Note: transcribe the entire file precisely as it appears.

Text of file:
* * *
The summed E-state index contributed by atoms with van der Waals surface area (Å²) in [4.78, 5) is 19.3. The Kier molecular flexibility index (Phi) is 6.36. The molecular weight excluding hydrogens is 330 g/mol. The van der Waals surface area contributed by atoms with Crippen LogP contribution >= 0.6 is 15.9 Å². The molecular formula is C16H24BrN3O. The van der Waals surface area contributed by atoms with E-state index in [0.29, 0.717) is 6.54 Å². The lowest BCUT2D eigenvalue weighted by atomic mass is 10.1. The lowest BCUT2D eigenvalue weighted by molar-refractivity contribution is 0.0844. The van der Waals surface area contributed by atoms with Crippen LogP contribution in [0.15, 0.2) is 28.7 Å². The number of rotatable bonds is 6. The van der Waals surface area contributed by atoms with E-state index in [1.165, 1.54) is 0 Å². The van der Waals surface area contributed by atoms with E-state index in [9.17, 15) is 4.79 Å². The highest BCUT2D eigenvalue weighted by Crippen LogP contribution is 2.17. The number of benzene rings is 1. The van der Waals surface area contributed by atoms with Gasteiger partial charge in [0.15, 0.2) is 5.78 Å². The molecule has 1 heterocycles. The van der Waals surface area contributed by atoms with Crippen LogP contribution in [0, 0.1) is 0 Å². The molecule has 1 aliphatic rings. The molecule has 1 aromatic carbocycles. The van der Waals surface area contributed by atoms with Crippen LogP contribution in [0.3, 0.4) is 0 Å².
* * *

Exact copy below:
The summed E-state index contributed by atoms with van der Waals surface area (Å²) in [4.78, 5) is 19.3. The Kier molecular flexibility index (Phi) is 6.36. The molecular weight excluding hydrogens is 330 g/mol. The van der Waals surface area contributed by atoms with Crippen LogP contribution >= 0.6 is 15.9 Å². The molecular formula is C16H24BrN3O. The van der Waals surface area contributed by atoms with E-state index in [0.29, 0.717) is 6.54 Å². The lowest BCUT2D eigenvalue weighted by atomic mass is 10.1. The lowest BCUT2D eigenvalue weighted by molar-refractivity contribution is 0.0844. The van der Waals surface area contributed by atoms with Crippen LogP contribution in [0.15, 0.2) is 28.7 Å². The number of rotatable bonds is 6. The van der Waals surface area contributed by atoms with E-state index in [1.165, 1.54) is 0 Å². The van der Waals surface area contributed by atoms with E-state index in [9.17, 15) is 4.79 Å². The highest BCUT2D eigenvalue weighted by Crippen LogP contribution is 2.17. The number of benzene rings is 1. The van der Waals surface area contributed by atoms with Gasteiger partial charge in [0.15, 0.2) is 5.78 Å². The molecule has 1 heterocycles. The van der Waals surface area contributed by atoms with Crippen LogP contribution in [0, 0.1) is 0 Å². The molecule has 1 aliphatic rings. The molecule has 1 aromatic carbocycles. The van der Waals surface area contributed by atoms with Crippen LogP contribution in [0.3, 0.4) is 0 Å².